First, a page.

It struck me that the Bechdel test actually does a pretty lame job of measuring anything meaningful, because it simply assumes that men are strongly represented. As a simple flip-switch (as it was originally written) it's fair enough, but you can't validly draw conclusions from it, and it's especially poor for the purpose given in the article, measuring relative sexism.
To explain what I mean, I'll give my alternative; instead of (as the article does) measuring screen time and talk time for specific characters, we should measure all the characters' conversations. The classic Bechdel says we must have two female characters have a conversation with each other that's not about a man. A simplified expansion on this then, I say we should also check whether we have two male characters that have a conversation with each other that isn't about a woman. I suspect that many Doctor Who episodes would pass neither of these tests; if so then that's not sexist, it's just stories that aren't conversation-driven (or mostly involve conversations between two or more genders).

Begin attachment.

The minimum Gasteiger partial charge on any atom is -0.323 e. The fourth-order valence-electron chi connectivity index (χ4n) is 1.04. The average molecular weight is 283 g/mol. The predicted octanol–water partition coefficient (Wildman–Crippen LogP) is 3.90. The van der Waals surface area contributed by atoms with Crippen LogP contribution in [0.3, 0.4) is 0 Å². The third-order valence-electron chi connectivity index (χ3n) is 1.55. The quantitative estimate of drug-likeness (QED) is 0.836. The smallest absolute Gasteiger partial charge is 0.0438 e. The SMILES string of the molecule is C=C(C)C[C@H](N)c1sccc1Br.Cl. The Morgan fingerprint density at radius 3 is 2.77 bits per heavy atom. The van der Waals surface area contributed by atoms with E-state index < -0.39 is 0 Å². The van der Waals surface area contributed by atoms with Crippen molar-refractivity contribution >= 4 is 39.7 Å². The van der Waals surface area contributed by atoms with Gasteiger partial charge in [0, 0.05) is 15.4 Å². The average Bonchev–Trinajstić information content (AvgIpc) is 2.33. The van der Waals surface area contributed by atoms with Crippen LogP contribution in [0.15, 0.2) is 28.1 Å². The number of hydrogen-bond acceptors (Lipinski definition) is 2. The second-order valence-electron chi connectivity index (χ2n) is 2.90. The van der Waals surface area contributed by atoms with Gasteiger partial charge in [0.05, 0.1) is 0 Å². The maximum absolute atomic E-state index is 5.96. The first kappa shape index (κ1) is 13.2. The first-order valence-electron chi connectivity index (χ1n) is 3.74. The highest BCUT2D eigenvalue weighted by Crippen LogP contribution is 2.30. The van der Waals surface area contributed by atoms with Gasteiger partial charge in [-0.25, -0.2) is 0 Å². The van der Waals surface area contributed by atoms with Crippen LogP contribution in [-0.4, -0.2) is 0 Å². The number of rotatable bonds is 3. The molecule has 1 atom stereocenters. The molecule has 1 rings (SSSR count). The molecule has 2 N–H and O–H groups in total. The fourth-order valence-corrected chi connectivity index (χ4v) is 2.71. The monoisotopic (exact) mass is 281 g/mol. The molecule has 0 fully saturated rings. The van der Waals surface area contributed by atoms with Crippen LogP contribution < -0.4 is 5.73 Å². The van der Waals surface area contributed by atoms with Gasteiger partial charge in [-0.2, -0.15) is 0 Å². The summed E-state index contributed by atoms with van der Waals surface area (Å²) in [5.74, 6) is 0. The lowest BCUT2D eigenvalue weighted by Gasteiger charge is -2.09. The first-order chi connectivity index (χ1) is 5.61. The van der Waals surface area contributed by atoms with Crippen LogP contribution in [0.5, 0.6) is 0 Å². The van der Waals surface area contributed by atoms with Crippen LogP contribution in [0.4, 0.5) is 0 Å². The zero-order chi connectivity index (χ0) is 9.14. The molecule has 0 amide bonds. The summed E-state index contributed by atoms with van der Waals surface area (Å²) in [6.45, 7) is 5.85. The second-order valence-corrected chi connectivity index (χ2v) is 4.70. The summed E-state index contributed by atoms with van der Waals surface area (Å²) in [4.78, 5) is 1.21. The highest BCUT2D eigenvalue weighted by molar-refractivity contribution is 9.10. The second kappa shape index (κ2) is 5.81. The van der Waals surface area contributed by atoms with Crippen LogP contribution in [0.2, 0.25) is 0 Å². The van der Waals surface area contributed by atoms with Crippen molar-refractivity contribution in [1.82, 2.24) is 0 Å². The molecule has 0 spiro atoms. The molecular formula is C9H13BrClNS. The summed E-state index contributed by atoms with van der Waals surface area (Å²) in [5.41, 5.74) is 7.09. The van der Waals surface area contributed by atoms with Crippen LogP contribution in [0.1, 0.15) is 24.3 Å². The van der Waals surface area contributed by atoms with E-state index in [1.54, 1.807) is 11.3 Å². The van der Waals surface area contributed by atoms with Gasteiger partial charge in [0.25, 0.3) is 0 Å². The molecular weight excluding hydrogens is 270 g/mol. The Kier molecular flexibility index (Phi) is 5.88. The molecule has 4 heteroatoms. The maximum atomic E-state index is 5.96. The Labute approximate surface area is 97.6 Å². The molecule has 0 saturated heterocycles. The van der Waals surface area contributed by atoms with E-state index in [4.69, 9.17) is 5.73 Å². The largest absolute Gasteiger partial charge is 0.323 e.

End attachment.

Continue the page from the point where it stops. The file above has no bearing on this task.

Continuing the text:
I'd also suggest some sort of exceptions for title characters. You can hardly call the writers of "Mr Magoo" sexist for most of the show revolving around a guy, it's clearly the focus of the show. That would be a totally separate measure of societal sexism, how many shows are based around males versus based around females. (How do we score Mrs Doubtfire on this metric? Maybe one point for LGBT?) If we were to roll that rule in on the Doctor Who measuring then my guess is the results would make it look like Russell's Who episodes were disjointed and rambling (but with female characters talking to each other!), whereas Moffat's episodes have strong focus and most of the time actually involve the Doctor. What a sexist bastard, strongly featuring the title character in a show he's writing. String him up.